Baldan Bereeven Monastery
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|Baldan Bereeven Monastery|
Baldan Bereeven Monastery
|Location||Ömnödelger district, Khentii Province, Mongolia|
Baldan Bereeven Monastery (Mongolian: Балдан бэрээвэн хийд) is a Gelugpa (Yellow Hat) Buddhist monastery located in the Baruun Jargalant River valley Ömnödelger district, Khentii Province, Mongolia. First established in 1654, the monastery grew to be one of the largest and most important in Mongolia at its height in the mid 19th century, housing up to 8000 monks. The monastery and temple complex were destroyed by Mongolia’s communist regime in 1937.
Monastery grounds and location
Baldan Bereeven is the Mongolian translation of the Tibetan “Drepung (Tibetan: འབྲས་སྤུངས་)”, “pile of rice”, and the monastery was initially modeled after Drepung Monasteries in Tibet and India. Although the original temple complex was demolished during the Stalinist purges of the late 1930s, today three temples have been restored and grounds include the remains of nearly 50 temples, stupas and other religious edifices.
The monastery grounds are surrounded by scenic and sacred mountains including Munkh Ulziit, Arvan Gurvan Sansar, Bayan Baraat, and Bayan Khangai, all part of the Khentii mountain range. The four mountains are said to resemble animals: a lion on the east; a dragon on the south; a tiger on the west; and a Garuda on the north. The monastery itself is backed by the steep cliff of Munkh Ulziit mountain where many cliff carvings, stone carvings with different images of Buddhist gods, inscriptions of religious mantras, and a large Soyombo symbol can be found.
Baldan Bereeven Monastery was founded in 1654 by the lama Tsevendorj with an initial monastic community of around 1500 lamas. According to tradition, Tsevendorj had studied with Zanabazar, the First Bogd Gegeen of Mongolia, in Tibet. Tsevendorj endeavored to create a site similar to Lumbini, the birthplace of the Buddha, in Mongolia to accommodate Mongolian pilgrims who could not travel far. The main temple, called Dash Tsepel Ling, was built in the mid 1700s and was completed in 1776. The Tsogchin Dugan (great hall) Temple was completed in 1813. Architecturally resembling the famous Utai Gumbun monastery in Tibet. The Tsogchin Dugan was one of the largest buildings in all of Mongolia measuring almost 30 meters by 30 meters and almost 12 meters tall.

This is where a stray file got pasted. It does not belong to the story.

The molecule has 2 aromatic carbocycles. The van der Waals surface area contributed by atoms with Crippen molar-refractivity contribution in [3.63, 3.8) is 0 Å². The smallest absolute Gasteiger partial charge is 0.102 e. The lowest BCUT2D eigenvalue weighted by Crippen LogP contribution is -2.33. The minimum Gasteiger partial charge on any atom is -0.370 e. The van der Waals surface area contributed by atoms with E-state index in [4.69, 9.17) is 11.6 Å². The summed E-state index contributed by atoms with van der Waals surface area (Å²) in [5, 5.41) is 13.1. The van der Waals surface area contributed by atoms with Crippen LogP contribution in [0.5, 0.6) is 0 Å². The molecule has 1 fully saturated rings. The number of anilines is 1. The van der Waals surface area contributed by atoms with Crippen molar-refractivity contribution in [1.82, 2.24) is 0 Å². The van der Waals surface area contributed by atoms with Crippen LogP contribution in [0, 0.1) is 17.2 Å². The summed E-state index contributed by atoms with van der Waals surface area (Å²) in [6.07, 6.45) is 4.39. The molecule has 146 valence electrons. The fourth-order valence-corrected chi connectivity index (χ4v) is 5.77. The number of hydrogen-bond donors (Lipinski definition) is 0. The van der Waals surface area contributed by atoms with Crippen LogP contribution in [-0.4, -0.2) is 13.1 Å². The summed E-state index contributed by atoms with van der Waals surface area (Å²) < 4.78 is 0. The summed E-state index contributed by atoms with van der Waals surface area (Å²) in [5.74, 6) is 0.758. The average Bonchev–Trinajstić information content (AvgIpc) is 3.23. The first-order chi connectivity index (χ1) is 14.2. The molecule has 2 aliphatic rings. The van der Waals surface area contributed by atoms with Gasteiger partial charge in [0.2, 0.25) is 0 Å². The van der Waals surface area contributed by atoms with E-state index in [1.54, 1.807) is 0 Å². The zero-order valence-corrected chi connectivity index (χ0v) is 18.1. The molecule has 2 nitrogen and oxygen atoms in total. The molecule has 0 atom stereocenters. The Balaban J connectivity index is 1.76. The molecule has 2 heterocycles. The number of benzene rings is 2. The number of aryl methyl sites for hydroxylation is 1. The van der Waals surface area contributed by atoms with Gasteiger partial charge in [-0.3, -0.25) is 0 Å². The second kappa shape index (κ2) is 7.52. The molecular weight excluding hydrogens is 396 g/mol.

By 1850 when its main temple was remodeled, Baldan Bereeven reached its peak as a teaching monastery. It contained four separate colleges and more than twenty temples with a monastic population reaching nearly 8000. Around the year 1900 an epidemic wiped out half of the monastic community leaving between 2000-3000 monks.
The monastery’s fortunes suffered further with the establishment of Mongolia’s communist regime in 1921. Many monks were driven from the monastery when large scale persecution of the Buddhist church began in the 1930s. The government expropriated church property, legislated away the church’s independence, and levied high taxes on monasteries. Finally, the monastery was completely razed during Stalinist purges under Mongolia’s strongman Khorloogiin Choibalsan in 1937. Many of the remaining monks were forcibly removed, shot, and buried in mass graves while others were forcibly laicized and sent to labor camps. Younger monks were returned to their families. The monastery’s precious relics were melted down and delivered to the Soviet Union for use during World War II.
Baldan Bereeven remained off-limits for nearly six decades. Following the democratic revolution in 1990 a handful of older monks who were removed from Baldan Bereevan as young boys in the 1930s returned to the monastery. Restoration efforts for several of the monasteries main temples began soon after.
- Sanders, Alan J. K. (2010). Historical Dictionary of Mongolia. Lanham: Scarecrow Press. p. 110. ISBN 0-8108-3077-9.
- Centre, UNESCO World Heritage. "Baldan Bereeven Monastery and its Sacred Surroundings - UNESCO World Heritage Centre". whc.unesco.org. Retrieved 2018-02-23.
- UNESCO, World Heritage Convention. "Baldan Bereeven Monastery and its sacred surroudings". Retrieved 6 March 2013.